ASHES IN THE SNOW (2019)

January 10, 2019

 Greetings again from the darkness. Most World War II films focus on the atrocities committed by Hitler’s German forces, but this adaptation of Ruta Sepetys’ novel (“Between Shades of Gray”) reminds us of the evils under Stalin and the Russian seizure of the Baltic States. Director Marius A Markevicius delivers a feature film debut that is both historical drama and tale of human perseverance.

We have long since been educated on just how cruel humans can and have been to other humans, and director Markevicius – with a script from Ben York Jones (LIKE CRAZY, 2011) – doesn’t shy away from the cruelty or atrocities, but he and cinematographer Ramunus Greicius capture the harshness and brutality of the Siberian environment, as well as the brief moments when those being held captive feel sparks of life.

Bel Powley (THE DIARY OF A TEENAGE GIRL, 2015) stars as Lina, a young Lithuanian artist who lives with her family: mother Elena (Lisa Loven Kongsli, FORCE MAJEUR) and brother Jonas (Tom Sweet). The father/husband is played by Sam Hazeldine and we learn of his secret agenda and activism later in the film. When Russian troops forcibly remove mother and the two kids from their home, a long train ride ends with their working the fields in the Altai Labor Camp in Siberia.

Martin Wallstrom is excellent as Kretzky, a conflicted Russian soldier from the Ukraine. He’s kind of persona non-grata on both sides, and as an outsider to the troops and the “devil” to the prisoners, he is somewhat of a sympathetic character. A year later (1942), the family and Officer Kretzky are shipped off to Laptev Sea in the Arctic Circle. This frozen tundra is no place for human beings and death seems preferable to freezing in misery. When giving the relocation order, Kretzky’s commanding officer calls them “one big happy family in frozen hell”. It’s a great line. An acutely descriptive line.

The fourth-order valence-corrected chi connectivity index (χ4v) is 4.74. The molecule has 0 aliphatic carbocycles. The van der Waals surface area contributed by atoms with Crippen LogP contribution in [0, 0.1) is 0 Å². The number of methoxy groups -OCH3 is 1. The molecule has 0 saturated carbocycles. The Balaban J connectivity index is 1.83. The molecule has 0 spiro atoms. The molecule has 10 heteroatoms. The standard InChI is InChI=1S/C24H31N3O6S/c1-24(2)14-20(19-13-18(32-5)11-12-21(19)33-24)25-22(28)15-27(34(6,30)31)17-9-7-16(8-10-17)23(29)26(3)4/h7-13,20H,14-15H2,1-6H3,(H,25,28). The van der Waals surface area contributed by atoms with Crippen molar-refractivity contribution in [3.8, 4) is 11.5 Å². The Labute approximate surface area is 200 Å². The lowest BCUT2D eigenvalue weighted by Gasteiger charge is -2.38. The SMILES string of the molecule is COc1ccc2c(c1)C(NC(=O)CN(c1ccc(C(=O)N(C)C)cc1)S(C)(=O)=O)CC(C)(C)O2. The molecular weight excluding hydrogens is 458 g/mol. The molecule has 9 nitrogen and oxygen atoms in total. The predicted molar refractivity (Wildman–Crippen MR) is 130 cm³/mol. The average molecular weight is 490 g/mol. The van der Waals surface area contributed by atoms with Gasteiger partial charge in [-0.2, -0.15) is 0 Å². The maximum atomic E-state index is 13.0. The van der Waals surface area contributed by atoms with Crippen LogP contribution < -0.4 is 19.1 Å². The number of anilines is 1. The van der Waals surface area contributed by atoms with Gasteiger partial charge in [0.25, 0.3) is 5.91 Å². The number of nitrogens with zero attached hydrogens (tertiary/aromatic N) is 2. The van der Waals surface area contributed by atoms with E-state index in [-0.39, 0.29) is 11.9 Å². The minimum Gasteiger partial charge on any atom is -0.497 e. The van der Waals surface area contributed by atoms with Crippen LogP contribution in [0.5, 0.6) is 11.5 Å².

Young Lina’s childhood innocence has been shattered, but she possesses an inner strength that only such miserable circumstances could unveil. She carries on finding brief respites in her art and in fleeting romance with fellow prisoner Andrius (Jonah Hauer-King).

There is a story told, a legend really, about a fishing boat and its survivors – the correlation made late in the film. The devastating circumstances and desolate landscape are accompanied aptly by German composer Volker Bertelmann. But let’s face it, war crimes against the innocent are tough to watch even in movie form, and this film, regardless of how expertly it’s crafted, is relentless in bleakness – though heartfelt and sincere.

watch the trailer:

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LIKE CRAZY

November 5, 2011

 Greetings again from the darkness. The Sundance Film Festival got it right when it awarded this film its Grand Jury award. This is wonderful independent filmmaking – the kind that draws in our own emotions and makes us feel what the characters feel, while also forcing us to deal with our own memories. If you enjoy fluffy Hollywodd rom-coms, you may not have what it takes to watch this raw “first” love story. I felt tightness in my chest and an aching in my bones … and I am a grumpy old man! 

I have been on the bandwagon for Elizabeth Olsen‘s breakout performance in Martha Marcy May Marlene. Without hesitation, I will say that Felicity Jones deserves the same accolades. It’s her first US film, but she is flat out spectacular in conveying deep emotional swings. I will see this one again just to watch her every blink and nod. She comes across as a fantastical blend of the Mara sisters – some of Kate’s radiance mixed with Rooney’s deep soul. It is always exciting to see such dramatic new talent at the early stages of their career.